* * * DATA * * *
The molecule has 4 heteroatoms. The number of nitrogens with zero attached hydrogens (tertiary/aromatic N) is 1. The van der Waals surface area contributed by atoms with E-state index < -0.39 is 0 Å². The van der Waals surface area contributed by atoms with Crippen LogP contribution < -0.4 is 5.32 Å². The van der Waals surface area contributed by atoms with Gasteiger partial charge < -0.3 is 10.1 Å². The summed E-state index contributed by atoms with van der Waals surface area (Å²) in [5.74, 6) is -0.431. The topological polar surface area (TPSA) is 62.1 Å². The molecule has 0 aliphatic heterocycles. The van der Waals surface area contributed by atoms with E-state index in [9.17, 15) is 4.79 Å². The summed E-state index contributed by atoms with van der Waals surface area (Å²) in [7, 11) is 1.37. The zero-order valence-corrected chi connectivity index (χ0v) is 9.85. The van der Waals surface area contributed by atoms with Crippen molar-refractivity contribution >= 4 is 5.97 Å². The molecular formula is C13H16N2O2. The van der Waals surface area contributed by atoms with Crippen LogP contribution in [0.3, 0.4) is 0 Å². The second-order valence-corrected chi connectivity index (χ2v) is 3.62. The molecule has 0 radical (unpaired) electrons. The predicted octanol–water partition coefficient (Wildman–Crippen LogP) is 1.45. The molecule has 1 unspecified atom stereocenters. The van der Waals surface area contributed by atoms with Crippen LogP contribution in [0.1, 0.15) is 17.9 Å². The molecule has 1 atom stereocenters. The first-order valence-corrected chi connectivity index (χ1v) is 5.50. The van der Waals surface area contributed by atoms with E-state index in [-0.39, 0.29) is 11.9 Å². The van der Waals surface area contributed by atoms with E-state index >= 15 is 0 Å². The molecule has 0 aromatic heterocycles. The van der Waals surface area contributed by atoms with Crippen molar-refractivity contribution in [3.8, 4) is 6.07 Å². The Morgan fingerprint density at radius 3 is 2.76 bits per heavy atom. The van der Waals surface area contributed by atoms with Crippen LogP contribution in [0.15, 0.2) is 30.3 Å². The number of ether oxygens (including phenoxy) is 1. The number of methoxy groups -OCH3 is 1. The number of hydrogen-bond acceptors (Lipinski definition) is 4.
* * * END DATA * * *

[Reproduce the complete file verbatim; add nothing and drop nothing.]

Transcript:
The molecule has 4 heteroatoms. The number of nitrogens with zero attached hydrogens (tertiary/aromatic N) is 1. The van der Waals surface area contributed by atoms with E-state index < -0.39 is 0 Å². The van der Waals surface area contributed by atoms with Crippen LogP contribution < -0.4 is 5.32 Å². The van der Waals surface area contributed by atoms with Gasteiger partial charge < -0.3 is 10.1 Å². The summed E-state index contributed by atoms with van der Waals surface area (Å²) in [5.74, 6) is -0.431. The topological polar surface area (TPSA) is 62.1 Å². The molecule has 0 aliphatic heterocycles. The van der Waals surface area contributed by atoms with E-state index in [9.17, 15) is 4.79 Å². The summed E-state index contributed by atoms with van der Waals surface area (Å²) in [7, 11) is 1.37. The zero-order valence-corrected chi connectivity index (χ0v) is 9.85. The van der Waals surface area contributed by atoms with Crippen molar-refractivity contribution >= 4 is 5.97 Å². The molecular formula is C13H16N2O2. The van der Waals surface area contributed by atoms with Crippen LogP contribution in [0.3, 0.4) is 0 Å². The second-order valence-corrected chi connectivity index (χ2v) is 3.62. The molecule has 0 radical (unpaired) electrons. The predicted octanol–water partition coefficient (Wildman–Crippen LogP) is 1.45. The molecule has 1 unspecified atom stereocenters. The van der Waals surface area contributed by atoms with Crippen LogP contribution in [0.1, 0.15) is 17.9 Å². The molecule has 1 atom stereocenters. The first-order valence-corrected chi connectivity index (χ1v) is 5.50. The van der Waals surface area contributed by atoms with E-state index in [-0.39, 0.29) is 11.9 Å². The van der Waals surface area contributed by atoms with E-state index >= 15 is 0 Å². The molecule has 0 aromatic heterocycles. The van der Waals surface area contributed by atoms with Crippen molar-refractivity contribution in [3.8, 4) is 6.07 Å². The Morgan fingerprint density at radius 3 is 2.76 bits per heavy atom. The van der Waals surface area contributed by atoms with Crippen LogP contribution in [0.15, 0.2) is 30.3 Å². The number of ether oxygens (including phenoxy) is 1. The number of methoxy groups -OCH3 is 1. The number of hydrogen-bond acceptors (Lipinski definition) is 4.